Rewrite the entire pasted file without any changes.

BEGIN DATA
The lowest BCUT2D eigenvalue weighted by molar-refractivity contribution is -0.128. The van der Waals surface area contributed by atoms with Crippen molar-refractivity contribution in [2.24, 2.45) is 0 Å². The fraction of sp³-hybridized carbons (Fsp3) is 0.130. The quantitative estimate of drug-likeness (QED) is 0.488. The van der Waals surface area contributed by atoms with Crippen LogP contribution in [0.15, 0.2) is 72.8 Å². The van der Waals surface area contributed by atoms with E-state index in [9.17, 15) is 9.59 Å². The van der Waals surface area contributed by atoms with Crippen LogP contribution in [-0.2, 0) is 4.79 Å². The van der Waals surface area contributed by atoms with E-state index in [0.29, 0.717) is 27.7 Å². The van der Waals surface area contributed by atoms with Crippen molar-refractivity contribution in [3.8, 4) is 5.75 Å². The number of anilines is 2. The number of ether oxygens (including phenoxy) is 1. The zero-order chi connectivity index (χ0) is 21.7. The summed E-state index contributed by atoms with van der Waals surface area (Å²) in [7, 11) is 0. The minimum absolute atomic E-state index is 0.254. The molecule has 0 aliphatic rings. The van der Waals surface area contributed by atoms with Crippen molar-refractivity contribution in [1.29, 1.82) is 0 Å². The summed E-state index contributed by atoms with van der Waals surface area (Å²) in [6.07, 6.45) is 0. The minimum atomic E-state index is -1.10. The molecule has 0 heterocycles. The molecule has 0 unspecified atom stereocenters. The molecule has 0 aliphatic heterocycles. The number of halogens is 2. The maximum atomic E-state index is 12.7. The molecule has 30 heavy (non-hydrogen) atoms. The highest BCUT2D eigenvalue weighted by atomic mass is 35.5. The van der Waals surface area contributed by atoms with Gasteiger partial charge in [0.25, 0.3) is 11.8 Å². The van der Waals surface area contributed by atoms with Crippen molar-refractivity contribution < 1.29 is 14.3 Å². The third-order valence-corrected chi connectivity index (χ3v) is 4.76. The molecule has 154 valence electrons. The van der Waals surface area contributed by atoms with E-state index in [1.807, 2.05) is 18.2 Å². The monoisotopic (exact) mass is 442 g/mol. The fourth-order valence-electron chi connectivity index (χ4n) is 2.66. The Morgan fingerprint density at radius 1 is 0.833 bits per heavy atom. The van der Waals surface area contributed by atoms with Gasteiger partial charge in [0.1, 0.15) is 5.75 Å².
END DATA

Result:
The lowest BCUT2D eigenvalue weighted by molar-refractivity contribution is -0.128. The van der Waals surface area contributed by atoms with Crippen molar-refractivity contribution in [2.24, 2.45) is 0 Å². The fraction of sp³-hybridized carbons (Fsp3) is 0.130. The quantitative estimate of drug-likeness (QED) is 0.488. The van der Waals surface area contributed by atoms with Crippen LogP contribution in [0.15, 0.2) is 72.8 Å². The van der Waals surface area contributed by atoms with E-state index in [9.17, 15) is 9.59 Å². The van der Waals surface area contributed by atoms with Crippen LogP contribution in [-0.2, 0) is 4.79 Å². The van der Waals surface area contributed by atoms with E-state index in [0.29, 0.717) is 27.7 Å². The van der Waals surface area contributed by atoms with Crippen molar-refractivity contribution in [3.8, 4) is 5.75 Å². The number of anilines is 2. The number of ether oxygens (including phenoxy) is 1. The zero-order chi connectivity index (χ0) is 21.7. The summed E-state index contributed by atoms with van der Waals surface area (Å²) in [7, 11) is 0. The minimum absolute atomic E-state index is 0.254. The molecule has 0 aliphatic rings. The van der Waals surface area contributed by atoms with Crippen molar-refractivity contribution in [1.29, 1.82) is 0 Å². The summed E-state index contributed by atoms with van der Waals surface area (Å²) in [6.07, 6.45) is 0. The minimum atomic E-state index is -1.10. The molecule has 0 heterocycles. The molecule has 0 unspecified atom stereocenters. The molecule has 0 aliphatic heterocycles. The number of halogens is 2. The maximum atomic E-state index is 12.7. The molecule has 30 heavy (non-hydrogen) atoms. The highest BCUT2D eigenvalue weighted by atomic mass is 35.5. The van der Waals surface area contributed by atoms with Gasteiger partial charge in [0.25, 0.3) is 11.8 Å². The van der Waals surface area contributed by atoms with Crippen molar-refractivity contribution < 1.29 is 14.3 Å². The third-order valence-corrected chi connectivity index (χ3v) is 4.76. The molecule has 154 valence electrons. The van der Waals surface area contributed by atoms with E-state index in [1.807, 2.05) is 18.2 Å². The monoisotopic (exact) mass is 442 g/mol. The fourth-order valence-electron chi connectivity index (χ4n) is 2.66. The Morgan fingerprint density at radius 1 is 0.833 bits per heavy atom. The van der Waals surface area contributed by atoms with Gasteiger partial charge in [0.1, 0.15) is 5.75 Å².